Film Studies is an academic discipline focused on the critical appreciation of cinema as an art form as well as its role in, and impact on, culture and society. Some cinema theorists argue that its primary purpose is to understand how best to look at films and understand their meaning. The discipline forms part of the larger subject areas of media studies and cultural studies. The discipline is relatively new, its origins as a systematic body of thought dating back to the latter half of the twentieth century.
The field of study is comparatively new one dating back only a handful of decades to the latter part of last century. The explosive growth of movies and their powerful influence on pop culture has been a major factor driving interest in the subject. That interest has given birth to a large range of peer-reviewed, academic journals such as Cinema Journal, Journal of Film and Video plus the British journal Screen.
Academic cinema journals have introduced many important concepts in film theory over the years. For example, prominent cinema theorist and British academic Laura Mulvey (1941-stillliving) published her famous 1975 article titled Visual Pleasure and Narrative Cinema in Screen. That influential article adopted a Freudian psychoanalytic analysis of the portrayal of women in cinema. It is one of the earliest articles to combine cinema theory, psychoanalysis and feminism and remains widely read today.
Given the dominance of Hollywood movie commercialism in shaping popular culture, the strong influence of European and other countries on movie production and theory may surprise many people. For example, the Moscow Film School established in 1919 was the first school focused on cinema anywhere in the world.
Similarly, the first dedicated cinema theorist and critic was Andre Bazin (1918-1958), a Frenchman born in the provincial town of Angers located south west of Paris. He began writing on cinema during the World War II in 1943, when he was 25 years of age. He subsequently co-founded the influential magazine Cahiers du cinema in 1951 with two other colleagues, Lo Duca and Doniol-Valcroze.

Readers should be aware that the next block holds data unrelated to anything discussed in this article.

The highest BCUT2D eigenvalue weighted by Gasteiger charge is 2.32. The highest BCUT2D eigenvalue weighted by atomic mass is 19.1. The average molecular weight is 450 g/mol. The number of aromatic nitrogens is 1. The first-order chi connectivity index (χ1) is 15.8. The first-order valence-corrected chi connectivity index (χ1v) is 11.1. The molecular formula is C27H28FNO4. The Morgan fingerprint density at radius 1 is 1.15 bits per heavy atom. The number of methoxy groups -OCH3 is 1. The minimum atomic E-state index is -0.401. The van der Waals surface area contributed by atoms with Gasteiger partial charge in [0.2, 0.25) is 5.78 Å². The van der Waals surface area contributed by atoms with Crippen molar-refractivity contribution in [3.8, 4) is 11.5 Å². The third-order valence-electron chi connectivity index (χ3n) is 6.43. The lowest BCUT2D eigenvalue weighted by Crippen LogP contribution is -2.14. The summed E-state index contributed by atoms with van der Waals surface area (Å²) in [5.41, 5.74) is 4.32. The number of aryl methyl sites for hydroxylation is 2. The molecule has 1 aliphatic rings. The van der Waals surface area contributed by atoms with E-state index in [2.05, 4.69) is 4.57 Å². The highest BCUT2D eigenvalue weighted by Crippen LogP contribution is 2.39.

Perhaps the most controversial of all of the views of Bazin on cinema was his support for appreciative criticism alone. He believed that only critics that liked a movie had a legitimate basis to review and assess it. Clearly this is a restrictive stance. It is also an extreme view all the more so since Bazin was himself a prominent critic.
These two volumes quickly became key texts among English-speaking cinema theorist. However, because Bazin was deceased, strict copyright laws inhibited updates and revisions. By the 1980s and 1990s, their their ongoing currency waned. In 2009, a small but specialist Canadian publisher of books on cinema, named Caboose, spotted an opportunity to take advantage of the relatively favorable copyright laws prevailing in Canada. Caboose arranged for new translations and annotations for the most important essays to be prepared by Timothy Barnard.
Bazin argued that the best objective for films was to attempt to present an objective reality. He therefore favored documentaries and films in the style of Italian neorealism. From a technical perspective he argued that directors should seek to make themselves invisible; advocated the use of deep focus or large depth of field (favored, for example by Orson Welles) and wide shots (Jean Renoir). Bazin also supported lack of montage, that is, extended continuity through mise en scene rather than montage editing and special effects. All of these Bazin viewpoints are challenged by the modern film studies community. Bazin is nevertheless celebrated as having been an original thinker in his time.
Tarintino had to start somewhere. Film school can open the door to a lucrative and enjoyable career. The industry requires hard work and long hours so get started at a Canadian Art Institute. If film does not interest you then try taking web design courses or photography courses.